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AMERICAN MORNING

90-Second Pop, Culture Watch

Aired September 25, 2003 - 07:54   ET

THIS IS A RUSH TRANSCRIPT. THIS COPY MAY NOT BE IN ITS FINAL FORM AND MAY BE UPDATED.

CAROL COSTELLO, CNN ANCHOR: Oh, it is time, once again, for the lightning-fast feature we call "90-Second Pop." Our panel of experts gives us 90 seconds each on three hot topics from the world of pop culture.
With us this morning, Clarissa Cruz, "Entertainment Weekly" reporter, Leah Rozen, film critic for "People" magazine, and humorist Andy Borowitz, author of "Who Moved my Soap: The CEO's Guide to Surviving in Prison."

That made me laugh alone.

OK, so to get this thing rolling, let's start with Clarissa.

CLARISSA CRUZ, "ENTERTAINMENT WEEKLY": Yes.

COSTELLO: "The Bachelor" again.

CRUZ: Oh, I'm sorry. I know. It's the fifth season. It debuted last night, and the ladies man is someone we've actually seen before. It's Bob Guiney who was memorably dissed on last season's "The Bachelorette." But this time, I mean, ABC has high hopes for this guy. He's a seemingly sort of regular guy, and he's a 32-year- old.

COLLINS: He ain't pudgy anymore, though, is he?

CRUZ: He isn't pudgy. He lost 30 pounds. I mean, he's also -- he's not a millionaire. He doesn't have movie star looks, but he's accessible. They got 15,000 women to apply to be his wife, compared to other bachelors who had gotten 2,000 to 3,000, so...

COSTELLO: That is crazy.

CRUZ: Yes.

LEAH ROZEN, "PEOPLE" MAGAZINE: What they've really got is the alliteration working here.

CRUZ: Bachelor Bob.

(CROSSTALK)

COSTELLO: That is the secret. OK, Andy, this new show, "Coupling." The ads kind of irritate me. You know, they're all in towels and all over each other. ANDY BOROWITZ, HUMORIST: Well, you know, I'm not so irritated about the fact that it's dirty. That's never a problem for me. But, you know, what bothers me is that it's British, because, you know, when I think like a British sex comedy, I get these nightmarish flashbacks to Benny Hill. And...

COSTELLO: I love Benny Hill.

BOROWITZ: Well, I'm sorry. We're really parting company today. But I just really don't want to be getting our ideas of sex and dirtiness from the British. I really don't think we should.

COSTELLO: It should be good old American dirtiness.

BOROWITZ: Smut, yes, exactly.

ROZEN: Well, NBC really seems to be pushing it as sort of, like, the next "Friends", and, you know, it's not quite that.

BOROWITZ: You know...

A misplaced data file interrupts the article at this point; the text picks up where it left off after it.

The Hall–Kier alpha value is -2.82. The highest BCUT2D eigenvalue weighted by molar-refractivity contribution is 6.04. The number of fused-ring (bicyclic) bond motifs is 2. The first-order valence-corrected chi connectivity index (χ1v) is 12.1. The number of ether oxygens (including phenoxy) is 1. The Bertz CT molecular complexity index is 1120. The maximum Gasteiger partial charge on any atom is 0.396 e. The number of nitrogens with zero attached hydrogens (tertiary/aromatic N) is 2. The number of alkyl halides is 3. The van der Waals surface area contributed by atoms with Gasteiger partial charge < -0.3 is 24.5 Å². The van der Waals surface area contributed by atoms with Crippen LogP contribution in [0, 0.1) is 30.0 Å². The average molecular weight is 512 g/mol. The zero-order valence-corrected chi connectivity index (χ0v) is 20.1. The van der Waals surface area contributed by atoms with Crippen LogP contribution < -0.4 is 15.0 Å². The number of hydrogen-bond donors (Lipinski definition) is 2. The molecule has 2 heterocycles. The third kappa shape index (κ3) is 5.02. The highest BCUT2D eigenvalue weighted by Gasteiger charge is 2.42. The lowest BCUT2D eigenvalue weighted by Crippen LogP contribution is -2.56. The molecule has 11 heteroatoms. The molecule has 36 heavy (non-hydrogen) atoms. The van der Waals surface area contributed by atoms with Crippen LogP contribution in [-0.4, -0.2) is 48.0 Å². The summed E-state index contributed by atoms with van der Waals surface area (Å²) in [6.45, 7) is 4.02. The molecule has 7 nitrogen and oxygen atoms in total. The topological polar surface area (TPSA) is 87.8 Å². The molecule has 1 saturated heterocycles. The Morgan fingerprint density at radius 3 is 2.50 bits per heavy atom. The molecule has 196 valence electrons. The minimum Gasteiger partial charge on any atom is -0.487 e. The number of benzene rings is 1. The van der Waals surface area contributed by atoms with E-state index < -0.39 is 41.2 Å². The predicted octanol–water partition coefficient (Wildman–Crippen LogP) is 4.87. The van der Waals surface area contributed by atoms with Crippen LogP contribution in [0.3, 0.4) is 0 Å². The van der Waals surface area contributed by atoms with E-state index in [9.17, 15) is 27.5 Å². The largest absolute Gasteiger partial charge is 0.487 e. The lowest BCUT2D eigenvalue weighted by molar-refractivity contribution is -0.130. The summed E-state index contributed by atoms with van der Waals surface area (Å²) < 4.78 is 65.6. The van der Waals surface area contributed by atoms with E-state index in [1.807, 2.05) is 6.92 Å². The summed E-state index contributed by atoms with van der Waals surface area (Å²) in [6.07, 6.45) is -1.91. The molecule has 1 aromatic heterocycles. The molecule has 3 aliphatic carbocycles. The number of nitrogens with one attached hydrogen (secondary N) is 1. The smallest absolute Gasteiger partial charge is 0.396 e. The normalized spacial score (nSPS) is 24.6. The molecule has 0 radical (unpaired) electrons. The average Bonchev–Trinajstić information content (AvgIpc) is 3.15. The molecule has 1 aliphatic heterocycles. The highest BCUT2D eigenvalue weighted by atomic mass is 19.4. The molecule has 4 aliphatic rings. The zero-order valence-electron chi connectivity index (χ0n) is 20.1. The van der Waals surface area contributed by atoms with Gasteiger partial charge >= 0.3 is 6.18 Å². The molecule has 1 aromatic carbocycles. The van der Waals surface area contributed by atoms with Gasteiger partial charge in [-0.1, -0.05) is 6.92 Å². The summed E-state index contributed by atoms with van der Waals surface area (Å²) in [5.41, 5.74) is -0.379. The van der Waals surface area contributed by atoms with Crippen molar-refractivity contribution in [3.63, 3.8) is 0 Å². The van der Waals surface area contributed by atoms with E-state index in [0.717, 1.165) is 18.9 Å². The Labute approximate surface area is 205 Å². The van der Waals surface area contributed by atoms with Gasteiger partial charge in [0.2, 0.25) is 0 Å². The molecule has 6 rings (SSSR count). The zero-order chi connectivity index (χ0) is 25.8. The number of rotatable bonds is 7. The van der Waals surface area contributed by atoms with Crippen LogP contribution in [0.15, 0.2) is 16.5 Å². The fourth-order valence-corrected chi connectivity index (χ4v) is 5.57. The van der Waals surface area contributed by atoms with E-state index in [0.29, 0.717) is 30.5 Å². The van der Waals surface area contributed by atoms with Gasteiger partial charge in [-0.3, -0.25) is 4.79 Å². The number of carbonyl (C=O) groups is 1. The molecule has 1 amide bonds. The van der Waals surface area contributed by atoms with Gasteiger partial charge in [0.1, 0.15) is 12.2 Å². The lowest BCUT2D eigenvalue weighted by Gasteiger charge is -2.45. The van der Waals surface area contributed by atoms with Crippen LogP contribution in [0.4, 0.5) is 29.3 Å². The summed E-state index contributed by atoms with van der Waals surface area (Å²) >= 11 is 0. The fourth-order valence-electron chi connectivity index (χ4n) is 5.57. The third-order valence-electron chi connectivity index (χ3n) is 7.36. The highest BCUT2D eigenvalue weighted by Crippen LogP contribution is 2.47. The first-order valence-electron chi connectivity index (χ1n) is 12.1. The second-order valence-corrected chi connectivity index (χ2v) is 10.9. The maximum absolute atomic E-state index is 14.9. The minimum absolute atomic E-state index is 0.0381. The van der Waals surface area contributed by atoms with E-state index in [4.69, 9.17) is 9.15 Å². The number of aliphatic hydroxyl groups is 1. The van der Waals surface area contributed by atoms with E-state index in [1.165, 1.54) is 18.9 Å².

COSTELLO: And let's face it. Our smut ain't as good as British smut.

BOROWITZ: Well, no. But, you know, if it succeeds, there is going to be a pressure on every show to be dirtier, including AMERICAN MORNING. And, I mean, I don't know how we can be sexier than we are. I mean, we already have Jack. I mean, so I don't know.

COSTELLO: Do you hear that Jack?

BOROWITZ: Absolutely.

ROZEN: He doesn't want to see Benny Hill on this show.

BOROWITZ: No, I certainly don't.

ROZEN: Itís not happening.

COSTELLO: OK, Leah, let's talk about movies, because this movie, "Lost in Translation," has been getting such good press.

ROZEN: I love this movie. "Lost in Translation" is a terrific movie with Bill Murray in it, and it's going wider this weekend. It's going to be in about 460 theaters. So, probably it's in a town near you.

COSTELLO: So, he's really that good in a movie?

ROZEN: Yes, Bill Murray is really that good. But you just...

COSTELLO: He could win an Oscar?

ROZEN: He certainly has a good shot at a nomination, yes.

BOROWITZ: I will vouch for this. This is the best movie I've seen this year.

ROZEN: You just -- you see that Murray is so much more than just a funny guy. He plays these melancholy notes. I mean, it's a terrific, surprising performance in a film that's actually very funny, but also touching, poignant -- you name it.

CRUZ: Will people be, you know, upset by the fact that they don't actually hook up? I mean, mainstream audiences, are they ready for that kind of...

COSTELLO: You just...

(CROSSTALK)

ROZEN: That is the cardinal rule of movie reviewing is you never give away the ending.

COSTELLO: You'll be punished in some way for that.

BOROWITZ: Well done, Clarissa. Well done.

CRUZ: Thank you.

COSTELLO: What other movies are on tap?

ROZEN: Well, also in theaters this weekend actually couples can go to the movies and then split up at the megaplex. Women will want to go see "Under the Tuscan Sun," which is a lot of fun with Diane Lane. And men, I think, just may have some fun at the "Rundown," which stars The Rock. And how do I say this? I'm kind of finding I don't mind The Rock. He's sort of funny, and this film, there's actually a lot of humor in the "Rundown," and there are really good action scenes.

COSTELLO: Yes, and...

BOROWITZ: You know, we have to give The Rock credit for just not running for office somewhere. I think it's just great.

COSTELLO: That's coming.

BOROWITZ: It shows so much restraint.

COSTELLO: But it's coming.

ROZEN: You know, putting the article in front of his name, The Rock, rather than just Rock.

BOROWITZ: The Rock.

COSTELLO: Yes, true.

BOROWITZ: The Rock, I love him. I love him.

COSTELLO: OK, thanks all of you. That's all the time we have.

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